The wheels of traditional publishers can grind exceedingly slow, with the lead time between completion of a novel and publication often a year at least, but the great Canadian novelist Margaret Atwood is writing a new work that won’t be published for another century.
It’s not the fault of a slow-moving publisher though, as Atwood is the first writer to contribute to Future Library, which is a new public artwork by Scottish artist Katie.
Each year from 2014 to 2114, the Future Library Trust is to invite a writer to contribute a new text to a growing collection of unpublished, unread manuscripts.
The City of Oslo has donated a forest in Nordmarka just outside the city and in May this year, Katie Paterson planted 1,000 new trees. The plan is that in 100 years, the trees should be cut down to provide the paper on which the texts will be printed as an anthology of books in 2114.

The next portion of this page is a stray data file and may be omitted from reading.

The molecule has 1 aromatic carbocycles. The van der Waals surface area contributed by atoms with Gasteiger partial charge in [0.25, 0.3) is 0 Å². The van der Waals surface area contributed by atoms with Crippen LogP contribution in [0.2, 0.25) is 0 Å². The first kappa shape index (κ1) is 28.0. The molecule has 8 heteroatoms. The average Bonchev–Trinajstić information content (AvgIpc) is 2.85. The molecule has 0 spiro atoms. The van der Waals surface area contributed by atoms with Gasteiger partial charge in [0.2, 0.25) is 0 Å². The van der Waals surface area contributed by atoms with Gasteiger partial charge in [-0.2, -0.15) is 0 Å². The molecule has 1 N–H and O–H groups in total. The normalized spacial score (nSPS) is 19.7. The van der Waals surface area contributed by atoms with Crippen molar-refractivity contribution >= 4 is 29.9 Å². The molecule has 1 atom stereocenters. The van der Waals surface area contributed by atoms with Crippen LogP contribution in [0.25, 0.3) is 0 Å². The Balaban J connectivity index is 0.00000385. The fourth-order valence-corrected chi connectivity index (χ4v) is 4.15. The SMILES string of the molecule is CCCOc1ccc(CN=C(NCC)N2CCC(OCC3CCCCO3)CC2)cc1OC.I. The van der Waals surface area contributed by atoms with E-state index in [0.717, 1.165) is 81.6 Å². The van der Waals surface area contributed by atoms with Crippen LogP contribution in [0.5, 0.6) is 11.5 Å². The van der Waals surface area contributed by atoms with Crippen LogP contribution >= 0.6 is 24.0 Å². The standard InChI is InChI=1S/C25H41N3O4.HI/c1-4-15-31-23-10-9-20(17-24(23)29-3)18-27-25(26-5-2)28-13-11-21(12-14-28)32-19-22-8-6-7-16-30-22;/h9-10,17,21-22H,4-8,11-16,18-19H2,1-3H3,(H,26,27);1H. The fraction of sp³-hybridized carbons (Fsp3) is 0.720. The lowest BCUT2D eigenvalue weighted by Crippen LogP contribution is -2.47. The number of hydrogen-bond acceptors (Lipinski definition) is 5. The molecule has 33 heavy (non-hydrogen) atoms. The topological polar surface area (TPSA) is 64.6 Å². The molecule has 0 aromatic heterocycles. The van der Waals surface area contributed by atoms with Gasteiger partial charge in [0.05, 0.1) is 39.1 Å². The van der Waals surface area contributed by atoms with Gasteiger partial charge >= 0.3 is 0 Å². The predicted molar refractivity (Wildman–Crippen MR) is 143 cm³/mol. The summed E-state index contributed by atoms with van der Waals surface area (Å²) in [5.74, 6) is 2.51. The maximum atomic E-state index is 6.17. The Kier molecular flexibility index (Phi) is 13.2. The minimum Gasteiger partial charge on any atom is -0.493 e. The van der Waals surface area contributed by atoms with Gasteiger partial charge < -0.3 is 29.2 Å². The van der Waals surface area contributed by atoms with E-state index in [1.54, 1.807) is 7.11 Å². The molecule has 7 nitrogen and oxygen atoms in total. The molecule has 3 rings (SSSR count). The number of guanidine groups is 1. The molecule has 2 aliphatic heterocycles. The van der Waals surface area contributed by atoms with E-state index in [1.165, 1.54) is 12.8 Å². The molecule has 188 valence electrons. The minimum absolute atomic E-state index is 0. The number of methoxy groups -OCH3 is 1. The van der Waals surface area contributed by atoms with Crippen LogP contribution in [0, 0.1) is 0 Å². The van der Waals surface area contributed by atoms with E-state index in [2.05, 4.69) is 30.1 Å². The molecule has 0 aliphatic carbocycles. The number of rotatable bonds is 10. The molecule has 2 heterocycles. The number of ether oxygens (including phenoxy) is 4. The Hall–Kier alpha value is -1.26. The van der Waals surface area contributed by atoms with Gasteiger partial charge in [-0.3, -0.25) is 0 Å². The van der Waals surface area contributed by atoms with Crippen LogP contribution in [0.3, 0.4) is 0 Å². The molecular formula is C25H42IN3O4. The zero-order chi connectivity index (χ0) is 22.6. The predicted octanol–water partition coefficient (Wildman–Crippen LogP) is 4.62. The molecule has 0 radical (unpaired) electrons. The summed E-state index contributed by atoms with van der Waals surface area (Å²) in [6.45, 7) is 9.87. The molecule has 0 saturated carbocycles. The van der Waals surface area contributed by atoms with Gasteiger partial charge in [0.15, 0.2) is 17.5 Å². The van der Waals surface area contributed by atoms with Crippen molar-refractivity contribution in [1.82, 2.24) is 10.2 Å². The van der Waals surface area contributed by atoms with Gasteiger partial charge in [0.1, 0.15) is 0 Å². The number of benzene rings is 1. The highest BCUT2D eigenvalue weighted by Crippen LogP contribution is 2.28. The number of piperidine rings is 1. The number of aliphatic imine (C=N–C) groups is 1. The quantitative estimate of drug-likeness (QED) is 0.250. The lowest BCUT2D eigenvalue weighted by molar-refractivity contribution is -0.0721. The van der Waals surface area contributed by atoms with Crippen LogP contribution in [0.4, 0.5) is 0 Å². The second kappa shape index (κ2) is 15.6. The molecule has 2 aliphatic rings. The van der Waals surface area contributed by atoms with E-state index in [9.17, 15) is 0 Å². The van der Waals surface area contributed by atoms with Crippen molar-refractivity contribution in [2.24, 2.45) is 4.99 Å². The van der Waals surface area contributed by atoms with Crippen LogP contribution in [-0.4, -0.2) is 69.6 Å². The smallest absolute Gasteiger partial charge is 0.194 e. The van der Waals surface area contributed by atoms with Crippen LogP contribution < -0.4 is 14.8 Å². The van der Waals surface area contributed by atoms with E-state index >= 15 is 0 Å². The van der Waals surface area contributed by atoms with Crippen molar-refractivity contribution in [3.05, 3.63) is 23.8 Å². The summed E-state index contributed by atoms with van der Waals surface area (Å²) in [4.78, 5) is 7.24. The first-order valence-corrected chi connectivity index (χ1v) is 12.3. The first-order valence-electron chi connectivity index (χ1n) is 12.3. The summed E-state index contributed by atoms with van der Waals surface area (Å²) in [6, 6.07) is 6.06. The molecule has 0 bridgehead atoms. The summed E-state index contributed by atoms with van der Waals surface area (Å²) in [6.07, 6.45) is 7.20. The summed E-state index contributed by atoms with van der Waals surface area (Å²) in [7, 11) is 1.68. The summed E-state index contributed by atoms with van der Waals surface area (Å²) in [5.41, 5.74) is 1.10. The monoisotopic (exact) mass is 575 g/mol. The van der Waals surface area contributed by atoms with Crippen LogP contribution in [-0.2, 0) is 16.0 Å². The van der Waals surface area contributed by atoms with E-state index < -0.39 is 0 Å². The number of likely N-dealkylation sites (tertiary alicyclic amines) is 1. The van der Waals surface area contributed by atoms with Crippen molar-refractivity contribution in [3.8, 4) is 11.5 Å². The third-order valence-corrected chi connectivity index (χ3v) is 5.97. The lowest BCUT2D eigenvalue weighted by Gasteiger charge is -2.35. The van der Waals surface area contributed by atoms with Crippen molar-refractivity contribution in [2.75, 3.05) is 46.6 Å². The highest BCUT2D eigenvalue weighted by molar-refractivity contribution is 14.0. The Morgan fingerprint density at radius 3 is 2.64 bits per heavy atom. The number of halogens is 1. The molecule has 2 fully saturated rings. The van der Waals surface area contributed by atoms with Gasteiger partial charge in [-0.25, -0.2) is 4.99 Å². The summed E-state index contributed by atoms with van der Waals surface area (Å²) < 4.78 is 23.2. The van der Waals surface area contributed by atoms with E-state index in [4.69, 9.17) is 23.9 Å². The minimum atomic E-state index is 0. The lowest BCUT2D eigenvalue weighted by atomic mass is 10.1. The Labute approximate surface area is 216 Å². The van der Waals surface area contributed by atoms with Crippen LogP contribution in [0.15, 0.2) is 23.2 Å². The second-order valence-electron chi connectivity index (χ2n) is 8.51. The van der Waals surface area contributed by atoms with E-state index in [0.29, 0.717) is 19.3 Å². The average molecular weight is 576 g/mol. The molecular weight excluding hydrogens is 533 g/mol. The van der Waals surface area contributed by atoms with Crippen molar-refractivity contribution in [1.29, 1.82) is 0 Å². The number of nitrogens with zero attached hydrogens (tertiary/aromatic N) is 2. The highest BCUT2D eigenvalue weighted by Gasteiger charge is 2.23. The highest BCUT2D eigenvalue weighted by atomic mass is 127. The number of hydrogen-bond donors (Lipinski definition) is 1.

I wonder whether printed books will be a novelty in 100 years time, or whether the industry and expertise needed to print books will have been lost.
Atwood’s manuscript is scheduled to be handed over next May and she says,“I am very honoured and happy to be part of this endeavor. Future Library is bound to attract a lot of attention over the decades, as people follow the progress of the trees, note what takes up residence in and around them, and try to guess what the writers have put into their sealed boxes.”
Katie Paterson says: “I imagine Margaret Atwood’s words growing through the trees, an unseen energy, activated and materialized, the tree rings becoming chapters in a book.”
The manuscripts will be held in trust in a specially designed room in the new Deichmanske Public Library opening in 2018 in Oslo. The room has been designed by Patterson and will be lined with wood from the forest. The authors’ names and titles of their works will be on display, but none of the manuscripts will be available for reading until their publication in a century.
More details about the project can be found at Future Library.